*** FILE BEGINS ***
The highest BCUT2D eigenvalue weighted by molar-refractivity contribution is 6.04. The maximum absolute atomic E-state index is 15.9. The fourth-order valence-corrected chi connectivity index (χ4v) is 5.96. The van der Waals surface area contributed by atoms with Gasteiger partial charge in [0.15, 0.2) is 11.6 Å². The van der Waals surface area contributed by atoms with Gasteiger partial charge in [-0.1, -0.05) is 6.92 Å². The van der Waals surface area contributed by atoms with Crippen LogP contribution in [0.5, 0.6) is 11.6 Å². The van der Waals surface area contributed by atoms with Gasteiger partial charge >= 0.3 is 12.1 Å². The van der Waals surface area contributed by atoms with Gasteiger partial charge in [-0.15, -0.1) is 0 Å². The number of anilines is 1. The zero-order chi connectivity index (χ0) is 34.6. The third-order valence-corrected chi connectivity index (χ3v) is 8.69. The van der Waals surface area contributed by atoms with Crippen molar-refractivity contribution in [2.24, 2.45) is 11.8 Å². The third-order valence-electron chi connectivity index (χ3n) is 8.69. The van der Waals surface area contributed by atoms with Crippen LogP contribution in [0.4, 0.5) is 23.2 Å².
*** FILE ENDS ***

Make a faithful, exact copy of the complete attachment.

The highest BCUT2D eigenvalue weighted by molar-refractivity contribution is 6.04. The maximum absolute atomic E-state index is 15.9. The fourth-order valence-corrected chi connectivity index (χ4v) is 5.96. The van der Waals surface area contributed by atoms with Gasteiger partial charge in [0.15, 0.2) is 11.6 Å². The van der Waals surface area contributed by atoms with Gasteiger partial charge in [-0.1, -0.05) is 6.92 Å². The van der Waals surface area contributed by atoms with Crippen LogP contribution in [0.5, 0.6) is 11.6 Å². The van der Waals surface area contributed by atoms with Gasteiger partial charge >= 0.3 is 12.1 Å². The van der Waals surface area contributed by atoms with Gasteiger partial charge in [-0.15, -0.1) is 0 Å². The number of anilines is 1. The zero-order chi connectivity index (χ0) is 34.6. The third-order valence-corrected chi connectivity index (χ3v) is 8.69. The van der Waals surface area contributed by atoms with Crippen molar-refractivity contribution in [2.24, 2.45) is 11.8 Å². The third-order valence-electron chi connectivity index (χ3n) is 8.69. The van der Waals surface area contributed by atoms with Crippen LogP contribution in [0.4, 0.5) is 23.2 Å².